ERC Advanced Grant for René Janssen and his research on more efficient solar cells

August 8, 2023

Janssen is using the prestigious European top grant, worth three million euros, to develop perovskite solar cells with efficiencies as high as 40%.

René Janssen. Photo: Angeline Swinkels
René Janssen. Photo: Angeline Swinkels

René Janssen, professor in the Departments of Chemical Engineering and Chemistry and Applied Physics and Science Communication, is the recipient of an ERC Advanced Grant for his research on perovskite solar cells. He aims to make solar cells with this material that are up to twice as efficient as current solar panels which are made of silicon. Janssen is looking for five PhD students and one postdoc to help him with the research.

The grant of three million euros is awarded by the European Research Council (ERC), and it is intended for established scientists with groundbreaking, high-risk research proposals. The award is a personal grant, and the researcher can use the funding for his or her research over the next five years.

Perovskite efficiency

Janssen is receiving an ERC Advanced Grant for the second time. In 2013, he used the grant to investigate how to use organic semiconductors in solar cells. He then specifically looked into how the cells can most efficiently split water into hydrogen and oxygen, and how carbon dioxide can be reduced.

Now, Janssen is looking at perovskite, a promising material for solar panels. Current solar panels are typically made with silicon and have a maximum efficiency of about 27%. Perovskite should be able to match that efficiency value. Janssen’s goal is to develop solar cells that can produce twice as much energy in comparison to silicon solar panels.

And that’s important because we are still using solar panels and wind turbines to generate just two terawatts of the total 19 terawatts of power needed worldwide. If we aim to generate all of our energy in a green manner globally, we would need ten times more.

Splitting solar rays

To achieve this, a great deal of research is still needed. Janssen is specifically working on stacking several – three or as many as four – different perovskite solar cells that are designed to each convert one part of the total solar light spectrum very efficiently. Collectively, this leads to higher efficiency and better utilization of the available solar energy.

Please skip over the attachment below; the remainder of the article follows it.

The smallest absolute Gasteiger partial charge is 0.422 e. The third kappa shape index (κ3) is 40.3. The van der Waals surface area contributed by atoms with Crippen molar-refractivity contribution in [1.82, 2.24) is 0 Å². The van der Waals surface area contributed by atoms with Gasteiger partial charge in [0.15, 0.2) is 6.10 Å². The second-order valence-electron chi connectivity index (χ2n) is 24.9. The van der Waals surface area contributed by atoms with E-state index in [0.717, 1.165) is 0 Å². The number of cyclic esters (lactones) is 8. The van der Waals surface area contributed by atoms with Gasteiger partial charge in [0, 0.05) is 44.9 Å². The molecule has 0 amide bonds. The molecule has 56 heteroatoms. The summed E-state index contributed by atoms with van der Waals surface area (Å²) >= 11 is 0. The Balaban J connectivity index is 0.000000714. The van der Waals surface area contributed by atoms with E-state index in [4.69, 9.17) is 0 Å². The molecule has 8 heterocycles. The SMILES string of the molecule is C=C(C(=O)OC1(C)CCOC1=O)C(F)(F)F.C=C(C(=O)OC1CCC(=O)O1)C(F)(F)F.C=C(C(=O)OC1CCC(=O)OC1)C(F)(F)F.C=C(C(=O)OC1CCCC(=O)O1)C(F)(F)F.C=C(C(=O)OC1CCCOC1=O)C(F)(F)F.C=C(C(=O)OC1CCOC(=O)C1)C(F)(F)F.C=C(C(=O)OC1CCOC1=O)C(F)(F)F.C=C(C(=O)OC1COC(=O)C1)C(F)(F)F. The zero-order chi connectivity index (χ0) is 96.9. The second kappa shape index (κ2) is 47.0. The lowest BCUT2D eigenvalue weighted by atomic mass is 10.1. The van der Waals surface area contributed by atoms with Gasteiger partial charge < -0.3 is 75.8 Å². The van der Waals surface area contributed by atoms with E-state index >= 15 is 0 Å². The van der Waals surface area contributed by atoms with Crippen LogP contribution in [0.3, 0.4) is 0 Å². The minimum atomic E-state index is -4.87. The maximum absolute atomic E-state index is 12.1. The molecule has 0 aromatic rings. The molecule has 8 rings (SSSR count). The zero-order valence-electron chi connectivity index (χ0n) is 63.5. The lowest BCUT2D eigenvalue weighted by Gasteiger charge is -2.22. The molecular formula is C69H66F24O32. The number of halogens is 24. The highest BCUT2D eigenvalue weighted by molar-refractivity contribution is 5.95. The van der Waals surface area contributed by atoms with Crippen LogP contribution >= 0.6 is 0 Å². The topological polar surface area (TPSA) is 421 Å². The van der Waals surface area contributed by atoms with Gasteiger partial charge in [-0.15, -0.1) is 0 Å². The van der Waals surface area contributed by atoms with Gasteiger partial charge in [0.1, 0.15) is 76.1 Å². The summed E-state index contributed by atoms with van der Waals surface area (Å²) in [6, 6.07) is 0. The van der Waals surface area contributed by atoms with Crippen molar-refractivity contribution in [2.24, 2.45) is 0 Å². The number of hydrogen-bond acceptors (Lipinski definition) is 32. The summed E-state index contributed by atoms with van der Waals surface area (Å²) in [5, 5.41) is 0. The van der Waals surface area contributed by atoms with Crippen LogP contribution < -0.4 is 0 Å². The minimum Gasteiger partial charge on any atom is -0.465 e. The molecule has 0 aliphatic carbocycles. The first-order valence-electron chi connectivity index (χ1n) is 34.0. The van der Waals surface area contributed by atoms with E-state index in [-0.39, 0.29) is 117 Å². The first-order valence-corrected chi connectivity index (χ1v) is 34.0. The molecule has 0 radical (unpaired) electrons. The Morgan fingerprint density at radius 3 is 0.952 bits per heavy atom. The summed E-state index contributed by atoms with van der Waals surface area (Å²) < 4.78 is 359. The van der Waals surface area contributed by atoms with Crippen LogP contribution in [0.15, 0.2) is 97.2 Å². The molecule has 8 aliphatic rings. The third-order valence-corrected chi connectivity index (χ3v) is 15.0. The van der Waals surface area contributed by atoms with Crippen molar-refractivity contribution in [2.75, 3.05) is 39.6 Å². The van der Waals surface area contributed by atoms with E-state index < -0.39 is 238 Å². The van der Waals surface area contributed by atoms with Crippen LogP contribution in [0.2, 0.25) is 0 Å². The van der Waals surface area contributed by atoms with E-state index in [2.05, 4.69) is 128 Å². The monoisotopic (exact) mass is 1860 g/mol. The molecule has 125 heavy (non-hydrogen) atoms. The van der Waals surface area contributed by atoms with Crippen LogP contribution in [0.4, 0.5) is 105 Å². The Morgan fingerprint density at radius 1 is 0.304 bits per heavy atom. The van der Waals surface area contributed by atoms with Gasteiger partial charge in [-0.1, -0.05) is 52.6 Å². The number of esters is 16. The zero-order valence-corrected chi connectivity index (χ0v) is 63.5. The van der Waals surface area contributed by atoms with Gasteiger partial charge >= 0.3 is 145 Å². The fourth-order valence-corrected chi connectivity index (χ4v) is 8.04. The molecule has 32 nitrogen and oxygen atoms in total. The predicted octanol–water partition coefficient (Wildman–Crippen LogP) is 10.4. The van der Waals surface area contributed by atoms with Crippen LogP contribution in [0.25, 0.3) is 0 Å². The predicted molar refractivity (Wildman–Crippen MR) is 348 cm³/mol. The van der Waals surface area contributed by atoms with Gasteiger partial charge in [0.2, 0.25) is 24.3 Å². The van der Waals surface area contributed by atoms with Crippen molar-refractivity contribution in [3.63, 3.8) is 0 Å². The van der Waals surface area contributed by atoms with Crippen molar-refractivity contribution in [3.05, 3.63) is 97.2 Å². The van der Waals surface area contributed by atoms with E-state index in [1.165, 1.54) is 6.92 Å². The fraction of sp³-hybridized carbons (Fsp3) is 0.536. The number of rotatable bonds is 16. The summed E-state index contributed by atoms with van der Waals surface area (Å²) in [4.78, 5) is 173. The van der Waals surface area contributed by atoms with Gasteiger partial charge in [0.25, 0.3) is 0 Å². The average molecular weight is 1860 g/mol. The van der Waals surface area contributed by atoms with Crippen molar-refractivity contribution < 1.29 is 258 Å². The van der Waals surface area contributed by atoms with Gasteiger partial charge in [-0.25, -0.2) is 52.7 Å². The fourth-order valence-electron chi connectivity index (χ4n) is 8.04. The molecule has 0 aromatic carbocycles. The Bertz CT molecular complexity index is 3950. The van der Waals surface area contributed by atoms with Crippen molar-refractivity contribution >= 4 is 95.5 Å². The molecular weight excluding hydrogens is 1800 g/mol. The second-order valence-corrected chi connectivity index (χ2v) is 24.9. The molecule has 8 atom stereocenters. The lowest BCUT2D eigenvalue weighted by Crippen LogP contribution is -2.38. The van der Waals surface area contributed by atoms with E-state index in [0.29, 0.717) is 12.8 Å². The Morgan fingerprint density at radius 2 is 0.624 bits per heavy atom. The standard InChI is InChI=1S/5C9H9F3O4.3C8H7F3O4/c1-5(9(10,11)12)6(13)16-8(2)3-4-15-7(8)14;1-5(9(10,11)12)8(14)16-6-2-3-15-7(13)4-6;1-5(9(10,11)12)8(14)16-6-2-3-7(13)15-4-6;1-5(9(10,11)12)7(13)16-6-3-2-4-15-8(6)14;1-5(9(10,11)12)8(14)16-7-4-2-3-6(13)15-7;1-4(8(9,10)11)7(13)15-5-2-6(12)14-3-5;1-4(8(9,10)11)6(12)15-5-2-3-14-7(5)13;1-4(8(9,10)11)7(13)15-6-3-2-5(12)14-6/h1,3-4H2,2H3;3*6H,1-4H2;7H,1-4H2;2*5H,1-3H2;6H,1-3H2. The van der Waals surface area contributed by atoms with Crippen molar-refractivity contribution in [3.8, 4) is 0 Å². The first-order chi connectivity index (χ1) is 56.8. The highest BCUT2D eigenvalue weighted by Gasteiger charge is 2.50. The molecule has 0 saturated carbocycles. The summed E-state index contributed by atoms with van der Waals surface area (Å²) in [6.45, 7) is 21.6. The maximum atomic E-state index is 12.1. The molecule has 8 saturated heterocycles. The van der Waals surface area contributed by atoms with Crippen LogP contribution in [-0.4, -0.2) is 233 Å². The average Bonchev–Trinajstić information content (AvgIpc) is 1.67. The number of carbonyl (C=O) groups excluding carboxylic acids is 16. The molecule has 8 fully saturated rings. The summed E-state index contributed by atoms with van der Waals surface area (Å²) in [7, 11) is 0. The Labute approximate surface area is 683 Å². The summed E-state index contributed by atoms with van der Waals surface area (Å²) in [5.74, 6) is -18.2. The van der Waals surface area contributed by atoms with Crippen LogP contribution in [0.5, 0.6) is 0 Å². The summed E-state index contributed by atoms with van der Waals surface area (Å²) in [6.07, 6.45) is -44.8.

During his previous ERC research, he already worked on this stacking technique, back then though it was via solar cells containing organic semiconductors. Now, he wants to apply the technique learned in that research to the material perovskite. Janssen: “We split a solar ray into the different wavelengths that make it up. The upper cells where the solar ray first hits the panel absorb only the blue part of the spectrum while the cells at the bottom absorb infrared wavelengths. In this way, we use a large portion of the available photons and convert them all into energy as efficiently as possible.”

Extinguishing with buckets of water

“Materials that absorb the blue-green part of the spectrum, in particular, are currently the least stable; we will have to work on that for a few more years. For a stacked solar cell like this to work properly, all of the cells must also all be able to supply the same amount of current. Imagine putting out a fire with a chain of people with buckets. If one person cannot keep up the pace, all of the buckets will pile up there. So, small defects or instabilities have a huge effect.”

An additional difficulty is the fact that the solar spectrum changes over the course of the day. And on top of that, also the position and orientation relative to the sun matters. Just think of whether a roof with solar panels faces east or south. Janssen can imagine that a different type of solar cell will be optimal for an east-facing roof in comparison to a south-facing roof. In this way, you can achieve the highest efficiency everywhere.

First step

Next to the stacking challenges, there is also a major challenge in making the material stable. Perovskite has a soft structure with different phases it can go into, making the material unstable when trying to scale up. Janssen expects that it will take at least another 10 years before the technique can really be used. He therefore sees the ERC grant as a first step.

Research on perovskite in solar cells is a competitive field of research with about a thousand groups working on the subject worldwide. Janssen is working specifically on stacking three or four solar cells with just perovskite. Besides his research group, only a few other groups around the world are working on this challenge so far.

Making a contribution

Janssen hopes to be the first to achieve an energy efficiency of 35 to 40% with perovskite solar cells. “You always lose a record. I’d rather be the first than briefly the best.” Yet he also remains level-headed: “If we have solved this problem in 10 to 20 years, a new problem will have presented itself. An awful lot of serious problems have already been solved through science, like HIV, acid rain, the hole in the ozone layer, and the corona virus.”

“But the biggest problem is still ahead of us: our climate. That’s a scale bigger and more unmanageable than anything we’ve had so far. It’s up to science to take all of the steps possible to solve this problem, to make the small contribution at the origin of the solution. I am very happy to do my bit,” Janssen concludes.

Media contact

Hilde van Genugten - de Laat
(Science Information Officer)

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